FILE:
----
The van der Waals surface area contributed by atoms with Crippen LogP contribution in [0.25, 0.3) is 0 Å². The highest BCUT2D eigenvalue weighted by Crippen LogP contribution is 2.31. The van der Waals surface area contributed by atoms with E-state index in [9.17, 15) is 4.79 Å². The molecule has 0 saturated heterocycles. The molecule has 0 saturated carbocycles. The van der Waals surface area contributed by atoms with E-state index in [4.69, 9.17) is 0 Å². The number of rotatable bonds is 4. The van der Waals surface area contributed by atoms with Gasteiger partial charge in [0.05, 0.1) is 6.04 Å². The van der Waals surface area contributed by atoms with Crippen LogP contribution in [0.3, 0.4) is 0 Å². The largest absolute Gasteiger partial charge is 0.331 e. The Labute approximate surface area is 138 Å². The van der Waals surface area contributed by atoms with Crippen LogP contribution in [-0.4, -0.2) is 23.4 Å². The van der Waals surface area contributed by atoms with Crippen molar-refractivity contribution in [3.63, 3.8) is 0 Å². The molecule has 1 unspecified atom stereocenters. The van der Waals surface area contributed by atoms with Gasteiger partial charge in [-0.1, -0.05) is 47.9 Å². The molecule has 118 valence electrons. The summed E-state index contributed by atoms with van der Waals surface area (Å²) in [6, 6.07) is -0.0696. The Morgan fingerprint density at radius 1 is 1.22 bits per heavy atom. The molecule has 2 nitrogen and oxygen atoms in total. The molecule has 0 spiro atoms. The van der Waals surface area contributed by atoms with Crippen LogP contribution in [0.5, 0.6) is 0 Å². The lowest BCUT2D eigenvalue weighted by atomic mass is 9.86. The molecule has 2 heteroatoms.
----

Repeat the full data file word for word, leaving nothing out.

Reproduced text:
The van der Waals surface area contributed by atoms with Crippen LogP contribution in [0.25, 0.3) is 0 Å². The highest BCUT2D eigenvalue weighted by Crippen LogP contribution is 2.31. The van der Waals surface area contributed by atoms with E-state index in [9.17, 15) is 4.79 Å². The molecule has 0 saturated heterocycles. The molecule has 0 saturated carbocycles. The van der Waals surface area contributed by atoms with E-state index in [4.69, 9.17) is 0 Å². The number of rotatable bonds is 4. The van der Waals surface area contributed by atoms with Gasteiger partial charge in [0.05, 0.1) is 6.04 Å². The van der Waals surface area contributed by atoms with Crippen LogP contribution in [0.3, 0.4) is 0 Å². The largest absolute Gasteiger partial charge is 0.331 e. The Labute approximate surface area is 138 Å². The van der Waals surface area contributed by atoms with Crippen LogP contribution in [-0.4, -0.2) is 23.4 Å². The van der Waals surface area contributed by atoms with Crippen molar-refractivity contribution in [3.63, 3.8) is 0 Å². The molecule has 1 unspecified atom stereocenters. The van der Waals surface area contributed by atoms with Gasteiger partial charge in [-0.1, -0.05) is 47.9 Å². The molecule has 118 valence electrons. The summed E-state index contributed by atoms with van der Waals surface area (Å²) in [6, 6.07) is -0.0696. The Morgan fingerprint density at radius 1 is 1.22 bits per heavy atom. The molecule has 2 nitrogen and oxygen atoms in total. The molecule has 0 spiro atoms. The van der Waals surface area contributed by atoms with Crippen LogP contribution in [0.5, 0.6) is 0 Å². The lowest BCUT2D eigenvalue weighted by atomic mass is 9.86. The molecule has 2 heteroatoms.